1300 A 14th century library

The books available to the mediaeval student were predominantly religious in nature. Yet through a religious context the literature of the day could touch many aspects of life from the philosophical to the downright political. The list below summarises some of the works that Adam would have known and used in his own studies, many of which he makes reference to in his own work. The works vary in age and context but overall give a flavour of what 14th century man might have read and been influenced by.

St Ambrose of Milan (338-397) - On the Holy Spirit

St Jerome (342-420) - Latin Vulgate Bible

St Augustine (of Hippo) (354-430) - De Trinitate, a dissertation on the nature of the Holy Trinity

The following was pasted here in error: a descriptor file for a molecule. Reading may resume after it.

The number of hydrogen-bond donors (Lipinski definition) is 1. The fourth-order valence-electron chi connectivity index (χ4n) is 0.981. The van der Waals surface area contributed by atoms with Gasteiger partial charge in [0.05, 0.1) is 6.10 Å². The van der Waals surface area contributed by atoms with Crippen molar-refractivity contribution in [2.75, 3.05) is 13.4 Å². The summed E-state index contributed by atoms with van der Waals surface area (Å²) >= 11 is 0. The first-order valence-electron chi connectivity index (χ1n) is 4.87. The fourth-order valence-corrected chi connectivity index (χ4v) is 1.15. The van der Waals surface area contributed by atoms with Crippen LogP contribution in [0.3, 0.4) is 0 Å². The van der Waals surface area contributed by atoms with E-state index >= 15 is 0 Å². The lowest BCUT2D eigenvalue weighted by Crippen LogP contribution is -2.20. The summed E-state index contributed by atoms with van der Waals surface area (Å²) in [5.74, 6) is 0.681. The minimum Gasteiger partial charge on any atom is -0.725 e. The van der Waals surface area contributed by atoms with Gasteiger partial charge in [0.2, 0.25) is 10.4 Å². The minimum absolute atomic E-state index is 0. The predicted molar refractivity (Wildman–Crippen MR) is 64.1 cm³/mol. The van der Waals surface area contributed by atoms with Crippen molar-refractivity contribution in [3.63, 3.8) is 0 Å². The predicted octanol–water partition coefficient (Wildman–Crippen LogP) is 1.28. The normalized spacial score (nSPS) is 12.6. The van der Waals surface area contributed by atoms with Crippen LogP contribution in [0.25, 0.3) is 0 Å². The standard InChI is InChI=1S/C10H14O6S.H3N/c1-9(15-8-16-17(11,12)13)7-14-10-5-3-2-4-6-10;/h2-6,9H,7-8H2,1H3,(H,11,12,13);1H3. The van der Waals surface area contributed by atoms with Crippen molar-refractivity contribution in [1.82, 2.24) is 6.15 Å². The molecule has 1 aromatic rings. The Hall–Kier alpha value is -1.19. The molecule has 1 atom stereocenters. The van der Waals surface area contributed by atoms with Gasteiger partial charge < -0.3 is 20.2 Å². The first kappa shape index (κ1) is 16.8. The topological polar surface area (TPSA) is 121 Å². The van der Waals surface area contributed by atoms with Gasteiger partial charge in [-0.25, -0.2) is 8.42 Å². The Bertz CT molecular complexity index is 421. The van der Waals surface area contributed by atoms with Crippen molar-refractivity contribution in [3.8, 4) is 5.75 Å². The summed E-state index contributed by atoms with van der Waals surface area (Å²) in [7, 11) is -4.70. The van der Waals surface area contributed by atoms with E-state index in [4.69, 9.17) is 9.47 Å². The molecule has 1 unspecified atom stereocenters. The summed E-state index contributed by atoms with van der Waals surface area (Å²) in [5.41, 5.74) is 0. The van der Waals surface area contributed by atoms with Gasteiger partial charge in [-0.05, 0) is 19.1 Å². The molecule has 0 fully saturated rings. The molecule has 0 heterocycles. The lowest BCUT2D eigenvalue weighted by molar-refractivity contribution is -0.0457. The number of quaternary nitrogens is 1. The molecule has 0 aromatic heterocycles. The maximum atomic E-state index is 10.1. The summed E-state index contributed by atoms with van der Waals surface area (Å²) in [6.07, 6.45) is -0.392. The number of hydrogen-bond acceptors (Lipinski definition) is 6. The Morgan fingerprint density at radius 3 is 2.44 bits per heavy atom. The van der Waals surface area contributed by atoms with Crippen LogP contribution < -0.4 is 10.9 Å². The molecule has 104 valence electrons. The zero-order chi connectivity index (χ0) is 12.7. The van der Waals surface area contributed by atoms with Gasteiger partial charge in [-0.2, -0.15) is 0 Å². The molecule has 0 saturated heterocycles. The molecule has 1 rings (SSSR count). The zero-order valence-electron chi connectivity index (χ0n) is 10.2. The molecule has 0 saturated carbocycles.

St Gregory the Great (540-604) - Regulae Pastoralis Liber

Isidore of Seville, also known as Isidorus Hispalensis (c560-636) - Sententiarum sive de summo bono libri tre

Anselm of Canterbury (1033-1109) Monologium, on the nature and existence of God

John the Saracen (1040-1103) Gloss on St Dionysius the Areopagite

Saint Bernard of Clairvaux (1090-1153) - De Consideracione, an address to candidates for the priesthood

Hugh of St Victor (1096-1141) based in Paris - De Sacramentis Christianæ Fidei

Peter Lombard (c1100 - 1160) based in Paris - Four Books of the Sentences, a guide to the interpretation and understanding of biblical texts

Robert Grosseteste (1170-1253) De Praeceptis

Alexander of Hales (c1185-1245) Summa universae theologiae

John Duns "Scotus" (1266 - 1308) Reportata Parisiensia, commentary on Peter Lombard's sentences

Dante Aligheri (1285-1321) De Monarchia

Richard Fitzralph (1295-1360) De Pauperis Salvatoris, an attack on the philosophy and practises of the Friars

John of Legnano (c1320-1383) Somnium